Teachers reacted angrily last night to a claim by the Government's chief curriculum adviser that they spent too little time teaching children traditional moral values and too much boosting their self-esteem.
They said they were already teaching right and wrong and blamed the national curriculum and public sleaze for stunting children's spiritual development.
Nick Tate, chief executive of the School Curriculum and Assessment Authority (SCAA), had told a conference in London that trainee teachers were so worried about being accused of racism or sexism they were unwilling to teach any values.
Dr Tate said the death of Philip Lawrence, the head teacher stabbed to death last month as he tried to protect a pupil, highlighted the need for society to support schools in teaching moral values.
One teachers' union leader accused Dr Tate of siding with the radical religious right. Nigel de Gruchy, general secretary of the National Association of Schoolmasters Union of Women Teachers, said schools spent so much time teaching morals they were sometimes accused of neglecting the "Three Rs" as a result.
"These moral and religious fanatics forget that morality is caught, not taught. How can schools counteract the devastating examples set by so many of the rich and famous? In reality, they are often oases of morality in a desert of couldn't- care-less-about-corruption."
Peter Smith, general secretary of the Association of Teachers and Lecturers, said teachers had warned eight years ago that the curriculum could squeeze out personal and social education. The Government must get the sleaze out of public life. "The role model for young people these days is likely to be a football manager involved in shaky deals or an MP failing to declare an interest," he said.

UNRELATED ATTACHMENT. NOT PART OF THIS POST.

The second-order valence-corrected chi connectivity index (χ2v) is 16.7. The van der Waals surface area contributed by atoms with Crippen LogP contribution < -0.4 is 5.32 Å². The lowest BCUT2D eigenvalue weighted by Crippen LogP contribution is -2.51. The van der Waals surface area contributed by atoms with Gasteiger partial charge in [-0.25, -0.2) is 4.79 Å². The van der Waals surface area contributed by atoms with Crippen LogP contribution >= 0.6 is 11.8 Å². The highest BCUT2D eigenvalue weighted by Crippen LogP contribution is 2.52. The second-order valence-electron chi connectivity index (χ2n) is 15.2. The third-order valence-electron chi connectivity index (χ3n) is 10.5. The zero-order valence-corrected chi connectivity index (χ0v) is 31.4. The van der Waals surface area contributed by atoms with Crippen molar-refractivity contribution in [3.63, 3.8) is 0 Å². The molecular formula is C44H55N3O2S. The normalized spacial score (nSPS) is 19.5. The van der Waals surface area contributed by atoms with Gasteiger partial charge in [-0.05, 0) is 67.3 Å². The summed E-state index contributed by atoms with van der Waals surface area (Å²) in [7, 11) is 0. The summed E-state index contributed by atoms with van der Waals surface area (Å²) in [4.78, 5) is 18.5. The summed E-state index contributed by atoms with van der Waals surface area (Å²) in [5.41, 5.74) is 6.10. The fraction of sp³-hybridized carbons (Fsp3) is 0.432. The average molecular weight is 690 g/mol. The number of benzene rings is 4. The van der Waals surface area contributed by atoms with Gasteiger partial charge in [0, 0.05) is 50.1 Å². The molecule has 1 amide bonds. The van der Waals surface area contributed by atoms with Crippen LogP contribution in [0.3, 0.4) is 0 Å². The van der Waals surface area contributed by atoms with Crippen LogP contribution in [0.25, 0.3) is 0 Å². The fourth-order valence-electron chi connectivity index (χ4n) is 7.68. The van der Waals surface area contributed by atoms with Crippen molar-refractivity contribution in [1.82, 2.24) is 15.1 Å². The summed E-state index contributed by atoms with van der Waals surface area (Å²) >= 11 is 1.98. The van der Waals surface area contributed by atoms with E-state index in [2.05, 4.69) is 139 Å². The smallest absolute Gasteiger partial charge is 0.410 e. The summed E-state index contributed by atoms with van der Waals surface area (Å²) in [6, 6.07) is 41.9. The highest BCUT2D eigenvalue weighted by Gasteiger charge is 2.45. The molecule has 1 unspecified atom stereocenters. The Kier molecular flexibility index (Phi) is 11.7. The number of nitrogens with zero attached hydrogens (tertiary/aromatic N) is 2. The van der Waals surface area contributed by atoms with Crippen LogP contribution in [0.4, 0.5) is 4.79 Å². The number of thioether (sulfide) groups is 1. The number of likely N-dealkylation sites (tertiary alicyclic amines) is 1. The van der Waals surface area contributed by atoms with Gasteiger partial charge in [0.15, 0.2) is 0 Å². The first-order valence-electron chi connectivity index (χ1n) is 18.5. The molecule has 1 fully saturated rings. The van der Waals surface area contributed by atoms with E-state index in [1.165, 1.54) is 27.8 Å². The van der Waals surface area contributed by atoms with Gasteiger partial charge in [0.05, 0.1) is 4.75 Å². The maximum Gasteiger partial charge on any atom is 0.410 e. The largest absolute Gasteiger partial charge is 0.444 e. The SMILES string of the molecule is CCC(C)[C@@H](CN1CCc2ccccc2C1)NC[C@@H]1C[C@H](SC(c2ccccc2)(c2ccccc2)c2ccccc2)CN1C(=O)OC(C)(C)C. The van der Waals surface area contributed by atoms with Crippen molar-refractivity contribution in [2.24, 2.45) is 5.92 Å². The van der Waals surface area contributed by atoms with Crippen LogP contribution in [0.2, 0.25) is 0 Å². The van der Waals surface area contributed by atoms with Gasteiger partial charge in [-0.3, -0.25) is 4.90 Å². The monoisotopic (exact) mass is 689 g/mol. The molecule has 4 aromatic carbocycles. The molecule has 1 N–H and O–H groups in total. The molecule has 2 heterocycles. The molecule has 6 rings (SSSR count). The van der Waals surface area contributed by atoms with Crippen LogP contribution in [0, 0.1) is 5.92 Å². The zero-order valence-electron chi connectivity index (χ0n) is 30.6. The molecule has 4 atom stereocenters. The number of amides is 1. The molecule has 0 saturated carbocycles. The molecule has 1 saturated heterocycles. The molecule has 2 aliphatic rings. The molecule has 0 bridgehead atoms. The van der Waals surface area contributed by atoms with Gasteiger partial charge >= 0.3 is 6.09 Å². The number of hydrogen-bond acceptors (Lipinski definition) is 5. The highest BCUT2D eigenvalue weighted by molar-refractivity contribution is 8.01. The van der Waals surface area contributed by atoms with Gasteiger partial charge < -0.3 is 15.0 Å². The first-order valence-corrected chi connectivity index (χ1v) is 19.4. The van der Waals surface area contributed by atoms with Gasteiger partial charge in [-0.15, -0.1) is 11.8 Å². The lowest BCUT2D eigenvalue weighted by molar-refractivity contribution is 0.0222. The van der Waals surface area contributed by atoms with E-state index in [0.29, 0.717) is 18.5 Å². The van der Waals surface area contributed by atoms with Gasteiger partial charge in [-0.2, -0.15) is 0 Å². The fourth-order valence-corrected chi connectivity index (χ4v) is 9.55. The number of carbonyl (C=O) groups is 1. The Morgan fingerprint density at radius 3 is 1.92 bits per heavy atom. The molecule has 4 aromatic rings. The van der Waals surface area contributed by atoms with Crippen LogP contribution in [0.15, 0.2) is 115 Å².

Don Foster, the Liberal Democrat education spokesman, said his visits to schools had convinced him that children knew the difference between right and wrong. But they had difficulty in reconciling it with what they saw around them.
Roy Chapman, the headmaster of Malvern College who created controversy in 1994 when he criticised moral standards in public life, warned that parents bore a greater responsibility than schools for a child's conduct. "For too many children money and material goods are provided as a substitute for love and interest. " he said.
Fr Kieran Conry, spokesman for the Roman Catholic church, welcomed Dr Tate's speech."More and more schools need to support parents if they don't have a moral framework to work within," he said.
Sir Ron Dearing, chairman of SCAA, also supported Dr Tate's view: "The gradual erosion of the Christian religion, the decline of Sunday school as part of a child's Sunday and the values they stood for have . . . loosened the code that our society is based upon," he said.
Sir Ron, the former chairman of Camelot, the firm which runs the National Lottery, admitted to having an occasional flutter but said he saw nothing immoral in this.Reuse content